I am sure that the lawyer who filed this law suit is aware of Texas’ limitations on Contracts of Adhesion and believes that the clause you cited does not apply to their claim. Of course, only a judge will be able to decide that.

William

On January 13, 2008 at 10:55 am

Mike, when I switched machines, a majority of my XBLA content switched over with no problem, while a few games did not. Right now, I still have problems connecting to live and I am denied access to about 6 of my arcade games. I have to agree with you that something is terribly wrong when you are denied access to something you have purchased.

I definitely agree with most people who are basically stating that Microsoft’s TOS will not hold up in a court of law.

Danny

On January 13, 2008 at 11:31 am

@Joelteon7

Would Sony need to? They’re providing a free service, so if it isn’t there, you’re money isnt being wasted, probably why Microsoft are being sued. I think the most they should be sued for about this anyway is the cost of a month of Live, which is what? £2.50? Thats all they’re losing anyway…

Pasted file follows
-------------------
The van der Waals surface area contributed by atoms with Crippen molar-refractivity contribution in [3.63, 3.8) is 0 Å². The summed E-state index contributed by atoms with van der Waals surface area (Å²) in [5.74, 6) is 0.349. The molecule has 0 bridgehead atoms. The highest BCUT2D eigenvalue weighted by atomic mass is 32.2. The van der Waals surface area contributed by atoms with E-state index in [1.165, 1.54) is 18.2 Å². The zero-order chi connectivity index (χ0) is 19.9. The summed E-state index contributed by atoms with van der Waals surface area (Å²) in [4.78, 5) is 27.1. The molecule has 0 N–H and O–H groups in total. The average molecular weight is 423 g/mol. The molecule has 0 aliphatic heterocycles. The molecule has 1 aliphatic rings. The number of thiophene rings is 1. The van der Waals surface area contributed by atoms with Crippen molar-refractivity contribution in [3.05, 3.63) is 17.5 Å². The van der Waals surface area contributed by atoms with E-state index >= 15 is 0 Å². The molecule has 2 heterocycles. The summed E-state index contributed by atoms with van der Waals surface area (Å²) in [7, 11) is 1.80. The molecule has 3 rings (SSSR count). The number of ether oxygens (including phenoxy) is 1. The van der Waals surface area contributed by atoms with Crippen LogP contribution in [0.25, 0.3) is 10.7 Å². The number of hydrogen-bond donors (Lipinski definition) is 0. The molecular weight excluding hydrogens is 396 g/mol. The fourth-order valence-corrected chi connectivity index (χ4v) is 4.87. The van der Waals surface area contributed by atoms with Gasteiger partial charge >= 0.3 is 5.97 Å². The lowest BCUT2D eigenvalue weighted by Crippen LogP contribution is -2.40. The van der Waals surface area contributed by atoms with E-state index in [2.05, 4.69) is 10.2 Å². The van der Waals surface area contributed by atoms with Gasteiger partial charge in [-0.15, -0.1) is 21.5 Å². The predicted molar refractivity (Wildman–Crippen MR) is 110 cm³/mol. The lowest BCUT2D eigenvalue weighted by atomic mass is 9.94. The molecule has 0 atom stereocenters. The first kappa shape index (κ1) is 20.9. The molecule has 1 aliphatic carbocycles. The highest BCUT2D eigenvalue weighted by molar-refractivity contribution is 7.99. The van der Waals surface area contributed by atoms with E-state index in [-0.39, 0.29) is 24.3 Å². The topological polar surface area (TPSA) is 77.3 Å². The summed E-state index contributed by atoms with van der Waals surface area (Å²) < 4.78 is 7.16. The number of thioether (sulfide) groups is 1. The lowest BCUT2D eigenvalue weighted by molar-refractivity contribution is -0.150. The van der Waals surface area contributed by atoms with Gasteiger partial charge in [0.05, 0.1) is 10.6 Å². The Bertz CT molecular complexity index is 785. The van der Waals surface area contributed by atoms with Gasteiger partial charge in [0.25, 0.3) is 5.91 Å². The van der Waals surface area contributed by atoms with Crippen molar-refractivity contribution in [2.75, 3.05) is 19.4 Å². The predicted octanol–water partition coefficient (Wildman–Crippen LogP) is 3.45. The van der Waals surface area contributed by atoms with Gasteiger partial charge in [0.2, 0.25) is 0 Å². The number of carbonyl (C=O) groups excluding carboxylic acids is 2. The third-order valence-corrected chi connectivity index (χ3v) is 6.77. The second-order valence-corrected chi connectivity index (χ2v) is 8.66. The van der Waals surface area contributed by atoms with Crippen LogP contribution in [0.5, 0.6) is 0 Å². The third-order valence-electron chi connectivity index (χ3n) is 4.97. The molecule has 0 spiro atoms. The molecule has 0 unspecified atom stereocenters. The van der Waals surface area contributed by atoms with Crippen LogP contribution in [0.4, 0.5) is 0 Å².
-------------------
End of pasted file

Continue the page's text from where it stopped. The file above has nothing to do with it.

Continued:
William

On January 13, 2008 at 11:59 am

Danny, I think they should be sued for a little more than that considering there are people who cannot access property that they have purchased. The main reason the property is an issue is that so many people had their initial systems fail on them and then when you load up material on your 2nd, 3rd, or 4th Xbox 360, it sometimes requires you to login to live just to play the arcade game you purchased. Right now, I can’t play some of my games that I purchased.

I don’t think Microsoft needs to pay people a ton of money, but a free game simply will not cut it. I also have a feeling they will choose a popular XBLA game that most people already own.

I’d be happy if they resolve the XBL issues promptly and credit anyone who had problems with say 1,000 MS point so they can choose the free game. They also need to promptly restore points to users who magically lost their credits.

DJ

On January 13, 2008 at 12:40 pm